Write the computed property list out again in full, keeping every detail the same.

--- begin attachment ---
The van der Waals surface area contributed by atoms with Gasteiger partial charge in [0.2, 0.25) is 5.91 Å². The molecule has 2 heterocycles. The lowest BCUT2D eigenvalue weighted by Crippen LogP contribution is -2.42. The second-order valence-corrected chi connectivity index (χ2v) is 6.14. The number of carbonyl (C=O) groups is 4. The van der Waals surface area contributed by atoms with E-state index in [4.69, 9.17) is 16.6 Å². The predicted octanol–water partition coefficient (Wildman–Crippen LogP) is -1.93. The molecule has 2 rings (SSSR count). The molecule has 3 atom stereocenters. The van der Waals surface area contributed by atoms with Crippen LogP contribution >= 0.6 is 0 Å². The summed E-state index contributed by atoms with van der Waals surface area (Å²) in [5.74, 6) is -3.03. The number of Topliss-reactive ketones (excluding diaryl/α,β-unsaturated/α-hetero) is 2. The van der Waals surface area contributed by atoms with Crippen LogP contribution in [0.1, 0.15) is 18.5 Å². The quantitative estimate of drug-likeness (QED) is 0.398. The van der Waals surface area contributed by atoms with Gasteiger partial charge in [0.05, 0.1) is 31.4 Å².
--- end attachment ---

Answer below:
The van der Waals surface area contributed by atoms with Gasteiger partial charge in [0.2, 0.25) is 5.91 Å². The molecule has 2 heterocycles. The lowest BCUT2D eigenvalue weighted by Crippen LogP contribution is -2.42. The second-order valence-corrected chi connectivity index (χ2v) is 6.14. The number of carbonyl (C=O) groups is 4. The van der Waals surface area contributed by atoms with E-state index in [4.69, 9.17) is 16.6 Å². The predicted octanol–water partition coefficient (Wildman–Crippen LogP) is -1.93. The molecule has 2 rings (SSSR count). The molecule has 3 atom stereocenters. The van der Waals surface area contributed by atoms with Crippen LogP contribution >= 0.6 is 0 Å². The summed E-state index contributed by atoms with van der Waals surface area (Å²) in [5.74, 6) is -3.03. The number of Topliss-reactive ketones (excluding diaryl/α,β-unsaturated/α-hetero) is 2. The van der Waals surface area contributed by atoms with Crippen LogP contribution in [0.1, 0.15) is 18.5 Å². The quantitative estimate of drug-likeness (QED) is 0.398. The van der Waals surface area contributed by atoms with Gasteiger partial charge in [0.05, 0.1) is 31.4 Å².